Besides the trucking industry, which has steadily been increasing driver pay, council members generally reported no significant upward pressure on labor costs, outside of cost increases for health insurance. As a result of capacity constraints, however, trucking companies project carrier rate increases of between 4 percent and 6 percent, on average, in both the near and longer term as supply and demand dictate. These capacity constraints are creating opportunities for rail carriers, who are seeing more pricing power as well.

International trade
In terms of growth rates of the value of air cargo, regions that should drive demand for U.S. exports include the Middle East, driven by Gulf countries, the United Arab Emirates, Saudi Arabia, and Israel; Asia (specifically China, Hong Kong, and Singapore); Europe, concentrated in areas in Western and Eastern Europe recovering from or not affected by euro zone issues; and Latin America and the Caribbean (and mostly Brazil). Air trade activity should remain flat.

District ports expect cargo volumes in 2014 to grow by up to 5 percent with strong increases in imports while exports will grow more slowly. Asia will remain a primary market for food exports from the United States, and some regions of Africa (chiefly in the western and southern areas) will be target markets for U.S. exporters as the demand for oil, gas, and food products increases.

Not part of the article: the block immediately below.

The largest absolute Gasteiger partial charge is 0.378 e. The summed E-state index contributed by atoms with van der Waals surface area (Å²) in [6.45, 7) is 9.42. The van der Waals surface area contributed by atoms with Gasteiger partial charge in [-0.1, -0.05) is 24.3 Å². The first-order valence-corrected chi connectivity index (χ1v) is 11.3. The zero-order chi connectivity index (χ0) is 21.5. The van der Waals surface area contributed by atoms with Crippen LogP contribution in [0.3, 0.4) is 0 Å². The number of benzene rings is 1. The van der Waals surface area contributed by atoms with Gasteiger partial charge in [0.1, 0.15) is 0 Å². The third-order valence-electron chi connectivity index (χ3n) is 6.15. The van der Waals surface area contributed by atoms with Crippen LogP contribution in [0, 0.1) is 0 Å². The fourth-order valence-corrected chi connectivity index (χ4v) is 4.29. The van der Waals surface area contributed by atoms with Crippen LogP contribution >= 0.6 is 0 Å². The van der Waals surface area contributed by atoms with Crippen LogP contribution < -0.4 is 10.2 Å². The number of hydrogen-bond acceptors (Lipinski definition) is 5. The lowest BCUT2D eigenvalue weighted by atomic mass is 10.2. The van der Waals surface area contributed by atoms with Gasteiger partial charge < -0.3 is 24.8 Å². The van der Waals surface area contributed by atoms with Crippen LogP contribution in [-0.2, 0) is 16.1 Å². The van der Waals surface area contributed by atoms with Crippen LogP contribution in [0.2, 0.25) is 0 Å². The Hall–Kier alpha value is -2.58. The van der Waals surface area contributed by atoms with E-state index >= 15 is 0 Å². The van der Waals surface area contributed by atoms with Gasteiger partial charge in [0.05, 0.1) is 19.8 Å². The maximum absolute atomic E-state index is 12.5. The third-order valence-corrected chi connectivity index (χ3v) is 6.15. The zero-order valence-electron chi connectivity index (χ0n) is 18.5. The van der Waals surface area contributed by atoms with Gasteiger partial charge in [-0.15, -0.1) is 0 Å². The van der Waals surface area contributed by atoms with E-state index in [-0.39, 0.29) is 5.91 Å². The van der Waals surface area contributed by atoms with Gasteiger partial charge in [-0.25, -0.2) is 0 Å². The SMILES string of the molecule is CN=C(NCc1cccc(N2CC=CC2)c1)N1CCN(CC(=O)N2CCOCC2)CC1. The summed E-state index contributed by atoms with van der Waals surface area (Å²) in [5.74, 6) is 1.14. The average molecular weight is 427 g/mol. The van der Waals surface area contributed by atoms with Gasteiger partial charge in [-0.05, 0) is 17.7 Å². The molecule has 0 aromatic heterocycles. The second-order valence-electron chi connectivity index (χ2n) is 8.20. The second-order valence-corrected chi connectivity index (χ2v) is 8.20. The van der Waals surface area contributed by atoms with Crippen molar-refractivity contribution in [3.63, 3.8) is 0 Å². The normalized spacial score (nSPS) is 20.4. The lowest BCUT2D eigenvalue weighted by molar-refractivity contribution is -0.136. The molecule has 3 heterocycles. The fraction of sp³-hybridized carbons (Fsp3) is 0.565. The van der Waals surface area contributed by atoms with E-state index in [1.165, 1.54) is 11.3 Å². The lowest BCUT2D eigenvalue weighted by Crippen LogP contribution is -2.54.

Geopolitical concerns present potential downside risks for trade flows, and labor issues at West Coast ports could interrupt trans-Pacific trade. Congested and outdated highways, combined with a shortage of truckers, will eventually hamper the inland movement of goods. For example, the lack of funding for dredging or for antiquated lock systems at District inland ports and seaports could stunt growth.

In the near future
Overall, our Trade and Transportation Advisory Council members were upbeat and see two related tipping points approaching. First, prices are on the verge of increasing more rapidly as businesses are forced to pay more as freight charges, especially for trucking and rail, increase. Second, capacity constraints might suppress growth as demand-side bottlenecks in the movement of goods become more frequent.

By Sarah Arteaga, a Regional Economic Information Network director in the Atlanta Fed's Jacksonville Branch